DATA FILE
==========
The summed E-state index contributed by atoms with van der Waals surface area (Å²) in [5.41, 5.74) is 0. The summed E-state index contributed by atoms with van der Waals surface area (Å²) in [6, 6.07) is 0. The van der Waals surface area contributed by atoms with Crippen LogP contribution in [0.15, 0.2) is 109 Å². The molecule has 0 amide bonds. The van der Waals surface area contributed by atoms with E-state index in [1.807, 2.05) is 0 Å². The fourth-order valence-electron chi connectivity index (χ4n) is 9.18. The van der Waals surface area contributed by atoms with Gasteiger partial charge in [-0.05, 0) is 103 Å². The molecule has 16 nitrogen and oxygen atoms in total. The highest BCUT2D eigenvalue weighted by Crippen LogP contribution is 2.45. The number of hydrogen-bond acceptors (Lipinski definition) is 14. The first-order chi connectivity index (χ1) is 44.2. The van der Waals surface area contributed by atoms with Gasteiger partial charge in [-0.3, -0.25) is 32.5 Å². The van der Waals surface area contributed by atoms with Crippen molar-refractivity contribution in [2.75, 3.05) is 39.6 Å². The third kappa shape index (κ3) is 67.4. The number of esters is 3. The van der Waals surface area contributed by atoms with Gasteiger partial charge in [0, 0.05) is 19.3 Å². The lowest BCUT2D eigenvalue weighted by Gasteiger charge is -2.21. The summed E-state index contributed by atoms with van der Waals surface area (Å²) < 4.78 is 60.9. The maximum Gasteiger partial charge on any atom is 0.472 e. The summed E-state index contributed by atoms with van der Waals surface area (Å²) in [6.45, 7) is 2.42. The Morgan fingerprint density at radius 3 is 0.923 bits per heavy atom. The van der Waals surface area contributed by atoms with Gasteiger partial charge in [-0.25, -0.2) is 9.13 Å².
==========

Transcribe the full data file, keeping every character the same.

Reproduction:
The summed E-state index contributed by atoms with van der Waals surface area (Å²) in [5.41, 5.74) is 0. The summed E-state index contributed by atoms with van der Waals surface area (Å²) in [6, 6.07) is 0. The van der Waals surface area contributed by atoms with Crippen LogP contribution in [0.15, 0.2) is 109 Å². The molecule has 0 amide bonds. The van der Waals surface area contributed by atoms with E-state index in [1.807, 2.05) is 0 Å². The fourth-order valence-electron chi connectivity index (χ4n) is 9.18. The van der Waals surface area contributed by atoms with Gasteiger partial charge in [-0.05, 0) is 103 Å². The molecule has 16 nitrogen and oxygen atoms in total. The highest BCUT2D eigenvalue weighted by Crippen LogP contribution is 2.45. The number of hydrogen-bond acceptors (Lipinski definition) is 14. The first-order chi connectivity index (χ1) is 44.2. The van der Waals surface area contributed by atoms with Gasteiger partial charge in [-0.3, -0.25) is 32.5 Å². The van der Waals surface area contributed by atoms with Crippen molar-refractivity contribution in [2.75, 3.05) is 39.6 Å². The third kappa shape index (κ3) is 67.4. The number of esters is 3. The van der Waals surface area contributed by atoms with Gasteiger partial charge in [0, 0.05) is 19.3 Å². The lowest BCUT2D eigenvalue weighted by Gasteiger charge is -2.21. The summed E-state index contributed by atoms with van der Waals surface area (Å²) < 4.78 is 60.9. The maximum Gasteiger partial charge on any atom is 0.472 e. The summed E-state index contributed by atoms with van der Waals surface area (Å²) in [6.45, 7) is 2.42. The Morgan fingerprint density at radius 3 is 0.923 bits per heavy atom. The van der Waals surface area contributed by atoms with Gasteiger partial charge in [-0.25, -0.2) is 9.13 Å².